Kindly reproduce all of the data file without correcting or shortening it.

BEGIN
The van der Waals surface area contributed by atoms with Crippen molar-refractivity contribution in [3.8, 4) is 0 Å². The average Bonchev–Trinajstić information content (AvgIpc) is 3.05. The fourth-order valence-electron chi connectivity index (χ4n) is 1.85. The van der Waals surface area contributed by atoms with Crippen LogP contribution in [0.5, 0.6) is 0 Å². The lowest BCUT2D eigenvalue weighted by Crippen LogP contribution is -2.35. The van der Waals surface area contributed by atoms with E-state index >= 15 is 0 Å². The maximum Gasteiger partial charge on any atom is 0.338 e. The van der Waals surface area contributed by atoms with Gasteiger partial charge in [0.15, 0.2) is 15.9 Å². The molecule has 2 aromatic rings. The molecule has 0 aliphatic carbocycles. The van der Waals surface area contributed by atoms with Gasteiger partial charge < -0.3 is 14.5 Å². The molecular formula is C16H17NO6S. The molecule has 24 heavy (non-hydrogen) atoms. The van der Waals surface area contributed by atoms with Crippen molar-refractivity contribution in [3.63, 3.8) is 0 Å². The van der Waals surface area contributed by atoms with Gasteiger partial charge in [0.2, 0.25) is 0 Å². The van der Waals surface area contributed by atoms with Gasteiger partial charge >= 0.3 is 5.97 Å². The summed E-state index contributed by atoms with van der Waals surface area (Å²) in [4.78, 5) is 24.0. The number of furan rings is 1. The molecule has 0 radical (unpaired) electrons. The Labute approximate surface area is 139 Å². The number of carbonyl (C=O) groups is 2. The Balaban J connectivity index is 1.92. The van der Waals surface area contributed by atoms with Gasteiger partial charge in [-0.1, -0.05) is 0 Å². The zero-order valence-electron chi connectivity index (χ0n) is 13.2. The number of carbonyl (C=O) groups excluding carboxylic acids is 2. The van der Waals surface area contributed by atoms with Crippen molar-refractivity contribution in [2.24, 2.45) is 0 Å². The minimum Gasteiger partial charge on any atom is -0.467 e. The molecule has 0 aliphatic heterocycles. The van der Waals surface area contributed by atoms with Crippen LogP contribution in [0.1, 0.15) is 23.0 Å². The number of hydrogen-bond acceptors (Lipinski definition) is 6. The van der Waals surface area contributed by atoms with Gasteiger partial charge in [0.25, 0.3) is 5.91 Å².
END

The van der Waals surface area contributed by atoms with Crippen molar-refractivity contribution in [3.8, 4) is 0 Å². The average Bonchev–Trinajstić information content (AvgIpc) is 3.05. The fourth-order valence-electron chi connectivity index (χ4n) is 1.85. The van der Waals surface area contributed by atoms with Crippen LogP contribution in [0.5, 0.6) is 0 Å². The lowest BCUT2D eigenvalue weighted by Crippen LogP contribution is -2.35. The van der Waals surface area contributed by atoms with E-state index >= 15 is 0 Å². The maximum Gasteiger partial charge on any atom is 0.338 e. The van der Waals surface area contributed by atoms with Gasteiger partial charge in [0.15, 0.2) is 15.9 Å². The molecule has 2 aromatic rings. The molecule has 0 aliphatic carbocycles. The van der Waals surface area contributed by atoms with Gasteiger partial charge < -0.3 is 14.5 Å². The molecular formula is C16H17NO6S. The molecule has 24 heavy (non-hydrogen) atoms. The van der Waals surface area contributed by atoms with Crippen molar-refractivity contribution in [3.63, 3.8) is 0 Å². The van der Waals surface area contributed by atoms with Gasteiger partial charge in [0.2, 0.25) is 0 Å². The van der Waals surface area contributed by atoms with Gasteiger partial charge >= 0.3 is 5.97 Å². The summed E-state index contributed by atoms with van der Waals surface area (Å²) in [4.78, 5) is 24.0. The number of furan rings is 1. The molecule has 0 radical (unpaired) electrons. The Labute approximate surface area is 139 Å². The number of carbonyl (C=O) groups is 2. The Balaban J connectivity index is 1.92. The van der Waals surface area contributed by atoms with Gasteiger partial charge in [-0.1, -0.05) is 0 Å². The zero-order valence-electron chi connectivity index (χ0n) is 13.2. The number of carbonyl (C=O) groups excluding carboxylic acids is 2. The van der Waals surface area contributed by atoms with Crippen molar-refractivity contribution in [2.24, 2.45) is 0 Å². The minimum Gasteiger partial charge on any atom is -0.467 e. The molecule has 0 aliphatic heterocycles. The van der Waals surface area contributed by atoms with Crippen LogP contribution in [0.1, 0.15) is 23.0 Å². The number of hydrogen-bond acceptors (Lipinski definition) is 6. The van der Waals surface area contributed by atoms with Gasteiger partial charge in [0.25, 0.3) is 5.91 Å².